For a time, American presidents thought they could make common cause with Mr Putin.

After he took over as prime minister in 1999 and president in 2000, Mr Putin seemed determined to bring Russia into the West, aligning himself with President George W. Bush after 9/11 and even welcoming US troops into former Soviet territory.

In 2002, he said that the Baltic republics had every right to join the North Atlantic Treaty Organisation (Nato) if they wanted to.

But after the Rose Revolution in the former Soviet republic of Georgia in 2003 and the Orange Revolution in Ukraine in 2004 brought to power pro-Western governments, Mr Putin suspected the uprisings were US-sponsored dress rehearsals for a plot to take him out.

While objecting to the Iraq War, he still cared enough about international approval to host the Group of Eight powers at a specially rebuilt palace outside St Petersburg in 2006.

But by the next year, he broke with the West in a blistering speech at the Munich Security Conference blasting the US-led order.

Mr Putin's war with Georgia in 2008 and annexation of Crimea and sponsorship of separatist uprisings in Ukraine in 2014 signalled a revanchist strategy of undoing the Soviet collapse, which he termed the "greatest geopolitical catastrophe" of the 20th century.

And after he concluded that street protests against him in 2011 were somehow the work of Ms Hillary Rodham Clinton, he authorised a clandestine operation to help defeat her in 2016 and elect Mr Trump.

Mr Biden has a long history with Russian officials as well.

A photo from June 16, 2021, shows US President Joe Biden and Russian President Vladimir Putin in Geneva. PHOTO: AFP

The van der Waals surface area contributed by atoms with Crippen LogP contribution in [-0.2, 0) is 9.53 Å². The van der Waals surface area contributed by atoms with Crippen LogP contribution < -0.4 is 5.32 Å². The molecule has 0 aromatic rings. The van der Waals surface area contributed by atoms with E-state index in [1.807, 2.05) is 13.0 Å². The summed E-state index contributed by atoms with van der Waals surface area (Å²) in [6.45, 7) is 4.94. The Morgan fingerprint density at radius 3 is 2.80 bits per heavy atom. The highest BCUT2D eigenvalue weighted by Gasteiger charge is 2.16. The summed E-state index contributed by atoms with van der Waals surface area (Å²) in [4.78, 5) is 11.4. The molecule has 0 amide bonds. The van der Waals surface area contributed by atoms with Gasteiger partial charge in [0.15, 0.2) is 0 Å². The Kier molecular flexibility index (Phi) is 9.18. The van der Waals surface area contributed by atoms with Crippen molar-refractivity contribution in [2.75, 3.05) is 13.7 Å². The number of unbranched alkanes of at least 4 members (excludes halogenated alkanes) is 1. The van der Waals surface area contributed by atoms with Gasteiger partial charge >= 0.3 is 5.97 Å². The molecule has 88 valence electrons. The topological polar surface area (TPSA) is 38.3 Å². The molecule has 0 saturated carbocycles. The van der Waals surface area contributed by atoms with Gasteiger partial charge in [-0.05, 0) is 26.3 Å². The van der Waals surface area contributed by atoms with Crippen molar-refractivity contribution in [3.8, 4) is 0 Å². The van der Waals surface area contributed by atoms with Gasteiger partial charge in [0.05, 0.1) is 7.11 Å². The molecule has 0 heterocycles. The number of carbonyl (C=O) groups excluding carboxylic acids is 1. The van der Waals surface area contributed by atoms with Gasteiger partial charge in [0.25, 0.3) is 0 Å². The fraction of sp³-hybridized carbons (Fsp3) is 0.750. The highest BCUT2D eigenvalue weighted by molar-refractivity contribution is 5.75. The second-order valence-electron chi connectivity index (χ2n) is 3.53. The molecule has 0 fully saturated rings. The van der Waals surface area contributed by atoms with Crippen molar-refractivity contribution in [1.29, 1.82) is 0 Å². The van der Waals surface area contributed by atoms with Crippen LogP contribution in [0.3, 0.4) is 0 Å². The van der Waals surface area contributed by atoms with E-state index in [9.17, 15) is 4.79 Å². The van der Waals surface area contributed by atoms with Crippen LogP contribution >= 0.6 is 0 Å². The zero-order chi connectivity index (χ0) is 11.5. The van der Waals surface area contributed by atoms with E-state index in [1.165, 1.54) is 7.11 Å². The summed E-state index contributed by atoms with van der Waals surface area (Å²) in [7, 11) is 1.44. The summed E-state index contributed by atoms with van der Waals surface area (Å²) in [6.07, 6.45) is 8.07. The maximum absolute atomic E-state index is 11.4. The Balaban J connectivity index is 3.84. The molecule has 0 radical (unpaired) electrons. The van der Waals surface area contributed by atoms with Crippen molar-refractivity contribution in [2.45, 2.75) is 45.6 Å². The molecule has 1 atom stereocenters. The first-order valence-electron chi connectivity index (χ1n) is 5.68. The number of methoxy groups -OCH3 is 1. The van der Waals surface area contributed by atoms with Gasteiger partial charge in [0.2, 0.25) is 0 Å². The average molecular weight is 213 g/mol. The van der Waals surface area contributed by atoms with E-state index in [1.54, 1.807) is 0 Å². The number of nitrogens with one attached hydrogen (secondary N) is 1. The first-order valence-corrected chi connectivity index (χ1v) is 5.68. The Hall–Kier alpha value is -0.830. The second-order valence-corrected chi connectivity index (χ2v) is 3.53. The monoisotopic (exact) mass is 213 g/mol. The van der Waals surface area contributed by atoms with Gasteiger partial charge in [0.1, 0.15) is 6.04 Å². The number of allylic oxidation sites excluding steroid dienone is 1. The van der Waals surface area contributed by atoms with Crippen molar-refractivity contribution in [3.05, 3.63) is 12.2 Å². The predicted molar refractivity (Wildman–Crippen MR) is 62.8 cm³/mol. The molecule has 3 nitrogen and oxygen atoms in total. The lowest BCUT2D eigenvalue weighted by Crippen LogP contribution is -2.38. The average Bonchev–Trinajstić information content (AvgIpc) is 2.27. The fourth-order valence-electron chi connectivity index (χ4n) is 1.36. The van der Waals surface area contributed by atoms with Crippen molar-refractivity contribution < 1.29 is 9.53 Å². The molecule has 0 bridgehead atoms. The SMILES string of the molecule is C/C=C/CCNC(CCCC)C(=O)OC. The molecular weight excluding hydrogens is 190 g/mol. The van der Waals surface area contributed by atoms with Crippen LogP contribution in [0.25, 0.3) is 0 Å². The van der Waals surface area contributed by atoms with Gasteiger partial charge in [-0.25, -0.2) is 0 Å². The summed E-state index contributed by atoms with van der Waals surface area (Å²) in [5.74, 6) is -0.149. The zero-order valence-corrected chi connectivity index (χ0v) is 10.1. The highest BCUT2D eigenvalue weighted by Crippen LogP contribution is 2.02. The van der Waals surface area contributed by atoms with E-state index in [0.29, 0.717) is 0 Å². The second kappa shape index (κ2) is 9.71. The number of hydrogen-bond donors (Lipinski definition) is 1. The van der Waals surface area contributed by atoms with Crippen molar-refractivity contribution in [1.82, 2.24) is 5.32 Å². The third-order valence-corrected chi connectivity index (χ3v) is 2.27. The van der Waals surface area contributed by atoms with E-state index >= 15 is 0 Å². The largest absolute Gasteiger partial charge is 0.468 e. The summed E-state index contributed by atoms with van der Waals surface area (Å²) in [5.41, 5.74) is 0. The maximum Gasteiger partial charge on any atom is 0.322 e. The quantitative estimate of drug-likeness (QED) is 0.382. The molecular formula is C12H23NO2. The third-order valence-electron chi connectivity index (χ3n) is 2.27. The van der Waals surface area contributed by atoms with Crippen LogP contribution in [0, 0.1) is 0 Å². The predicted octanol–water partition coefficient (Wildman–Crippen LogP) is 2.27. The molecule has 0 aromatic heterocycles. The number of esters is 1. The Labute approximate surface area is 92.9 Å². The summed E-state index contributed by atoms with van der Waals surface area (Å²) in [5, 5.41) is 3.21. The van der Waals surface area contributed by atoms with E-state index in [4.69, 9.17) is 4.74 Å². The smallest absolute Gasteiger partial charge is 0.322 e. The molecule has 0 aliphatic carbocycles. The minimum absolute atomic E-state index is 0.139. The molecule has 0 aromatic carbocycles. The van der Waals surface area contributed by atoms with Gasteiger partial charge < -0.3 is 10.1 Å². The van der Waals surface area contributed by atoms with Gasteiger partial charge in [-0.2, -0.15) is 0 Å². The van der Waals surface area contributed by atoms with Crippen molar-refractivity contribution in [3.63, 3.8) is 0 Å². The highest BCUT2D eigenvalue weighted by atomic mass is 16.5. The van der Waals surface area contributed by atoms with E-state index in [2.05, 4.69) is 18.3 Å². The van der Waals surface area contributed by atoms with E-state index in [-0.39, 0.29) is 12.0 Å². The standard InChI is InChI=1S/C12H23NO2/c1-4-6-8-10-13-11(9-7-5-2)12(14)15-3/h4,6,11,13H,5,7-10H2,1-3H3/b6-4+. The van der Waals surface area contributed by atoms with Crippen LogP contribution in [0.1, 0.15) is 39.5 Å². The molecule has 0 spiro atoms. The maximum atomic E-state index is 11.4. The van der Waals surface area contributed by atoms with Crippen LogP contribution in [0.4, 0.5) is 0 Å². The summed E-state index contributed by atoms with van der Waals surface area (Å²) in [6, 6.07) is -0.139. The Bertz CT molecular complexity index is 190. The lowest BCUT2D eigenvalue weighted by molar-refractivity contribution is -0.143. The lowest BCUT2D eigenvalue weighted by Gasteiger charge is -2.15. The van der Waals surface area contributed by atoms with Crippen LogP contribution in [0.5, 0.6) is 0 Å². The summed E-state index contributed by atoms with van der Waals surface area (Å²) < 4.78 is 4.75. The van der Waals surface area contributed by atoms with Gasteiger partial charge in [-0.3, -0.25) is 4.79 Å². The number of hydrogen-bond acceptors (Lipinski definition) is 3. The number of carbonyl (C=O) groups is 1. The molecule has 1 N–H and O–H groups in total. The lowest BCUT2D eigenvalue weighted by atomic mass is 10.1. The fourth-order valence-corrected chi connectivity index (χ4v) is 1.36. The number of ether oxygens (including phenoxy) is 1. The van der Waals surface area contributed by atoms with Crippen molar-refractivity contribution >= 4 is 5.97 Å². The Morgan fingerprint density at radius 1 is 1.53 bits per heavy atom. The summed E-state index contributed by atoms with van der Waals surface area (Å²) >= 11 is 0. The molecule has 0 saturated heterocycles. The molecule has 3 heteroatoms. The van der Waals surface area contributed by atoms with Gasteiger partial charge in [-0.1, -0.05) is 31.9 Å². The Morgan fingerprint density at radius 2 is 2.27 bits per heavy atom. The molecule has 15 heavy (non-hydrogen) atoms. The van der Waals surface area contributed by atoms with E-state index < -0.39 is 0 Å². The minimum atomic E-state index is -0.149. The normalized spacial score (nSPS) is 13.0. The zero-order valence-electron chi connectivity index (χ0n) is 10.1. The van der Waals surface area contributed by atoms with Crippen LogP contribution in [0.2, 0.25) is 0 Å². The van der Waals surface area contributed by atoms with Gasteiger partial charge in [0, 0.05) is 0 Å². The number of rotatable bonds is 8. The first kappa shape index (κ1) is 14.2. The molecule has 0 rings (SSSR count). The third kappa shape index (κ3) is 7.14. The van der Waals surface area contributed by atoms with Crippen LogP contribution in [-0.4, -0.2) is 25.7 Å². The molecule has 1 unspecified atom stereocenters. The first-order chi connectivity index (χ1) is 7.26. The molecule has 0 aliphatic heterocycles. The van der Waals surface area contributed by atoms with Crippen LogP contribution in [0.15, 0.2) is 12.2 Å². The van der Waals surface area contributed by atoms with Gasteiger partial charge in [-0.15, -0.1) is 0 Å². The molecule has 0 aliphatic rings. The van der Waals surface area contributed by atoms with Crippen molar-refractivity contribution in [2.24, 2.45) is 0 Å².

In 1979, as a senator, he met Soviet leader Leonid Brezhnev, and when he became President Barack Obama's vice-president, Mr Biden was the one who suggested the two sides "press the reset button".

But after tensions rose, he was assigned to lead support for Ukraine, putting him at odds with Mr Putin.

When he visited Moscow in 2011, Mr Biden held what he described as a contentious meeting with Mr Putin, who at the time held the position of prime minister again but was still the country's paramount leader.

"Putin was ice-cold calm throughout, but argumentative from start to finish," Mr Biden recalled in a memoir. He wrote that he told Mr Putin about his efforts to keep Georgia's hot-headed leader, Mr Mikheil Saakashvili, from antagonising Moscow.

"I speak to Saakashvili regularly on the phone and I urge him not to take provocative actions, just as I urge you to restore Georgia's sovereignty," Mr Biden said.

"Oh," replied Mr Putin, the old spy, "we know exactly what you say to Mr Saakashvili on the phone".

Whether Mr Biden actually told Mr Putin that he had no soul at this meeting or embellished the story as some suspect, the point was that the Vice-President was trying to distinguish himself from Mr Bush's famous comment that he "was able to get a sense of his soul" upon first meeting Mr Putin.

Mr John Beyrle, who was the US ambassador at the time and sat in on Mr Biden's meeting with the Russian leader, recalled that Mr Putin delighted in throwing the Americans off guard with a surprise proposal to loosen visa rules between the two countries, but otherwise it was "just a plain vanilla meeting".

"I don't even remember the chemistry or the body language being terrible," he said.

But Mr Putin was not oozing in warmth, he noted: "Talk about expressionless. Very controlled guy."

It was a contrast with Mr Biden.

"Obviously, they're very different people," Beyrle said.

A decade later, the two men who thought they understood each other find themselves on opposite sides of a collision that is shaking the world.